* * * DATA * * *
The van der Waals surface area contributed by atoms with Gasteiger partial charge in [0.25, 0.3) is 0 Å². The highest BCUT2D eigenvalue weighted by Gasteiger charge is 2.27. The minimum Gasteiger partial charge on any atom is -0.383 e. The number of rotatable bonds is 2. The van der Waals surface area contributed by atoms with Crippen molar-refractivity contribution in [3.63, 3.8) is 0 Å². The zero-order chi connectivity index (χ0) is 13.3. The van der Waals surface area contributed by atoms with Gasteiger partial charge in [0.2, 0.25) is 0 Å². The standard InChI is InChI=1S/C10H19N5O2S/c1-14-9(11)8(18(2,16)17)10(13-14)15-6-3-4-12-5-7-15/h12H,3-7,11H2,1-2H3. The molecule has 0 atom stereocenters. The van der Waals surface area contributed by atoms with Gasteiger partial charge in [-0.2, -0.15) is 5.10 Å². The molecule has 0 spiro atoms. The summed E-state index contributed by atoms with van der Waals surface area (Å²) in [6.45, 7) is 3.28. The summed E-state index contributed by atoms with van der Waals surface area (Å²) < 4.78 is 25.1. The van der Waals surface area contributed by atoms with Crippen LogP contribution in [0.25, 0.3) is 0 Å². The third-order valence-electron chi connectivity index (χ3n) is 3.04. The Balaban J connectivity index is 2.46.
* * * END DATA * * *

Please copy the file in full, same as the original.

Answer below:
The van der Waals surface area contributed by atoms with Gasteiger partial charge in [0.25, 0.3) is 0 Å². The highest BCUT2D eigenvalue weighted by Gasteiger charge is 2.27. The minimum Gasteiger partial charge on any atom is -0.383 e. The number of rotatable bonds is 2. The van der Waals surface area contributed by atoms with Crippen molar-refractivity contribution in [3.63, 3.8) is 0 Å². The zero-order chi connectivity index (χ0) is 13.3. The van der Waals surface area contributed by atoms with Gasteiger partial charge in [0.2, 0.25) is 0 Å². The standard InChI is InChI=1S/C10H19N5O2S/c1-14-9(11)8(18(2,16)17)10(13-14)15-6-3-4-12-5-7-15/h12H,3-7,11H2,1-2H3. The molecule has 0 atom stereocenters. The van der Waals surface area contributed by atoms with Gasteiger partial charge in [-0.2, -0.15) is 5.10 Å². The molecule has 0 spiro atoms. The summed E-state index contributed by atoms with van der Waals surface area (Å²) in [6.45, 7) is 3.28. The summed E-state index contributed by atoms with van der Waals surface area (Å²) < 4.78 is 25.1. The van der Waals surface area contributed by atoms with Crippen LogP contribution in [0.25, 0.3) is 0 Å². The third-order valence-electron chi connectivity index (χ3n) is 3.04. The Balaban J connectivity index is 2.46.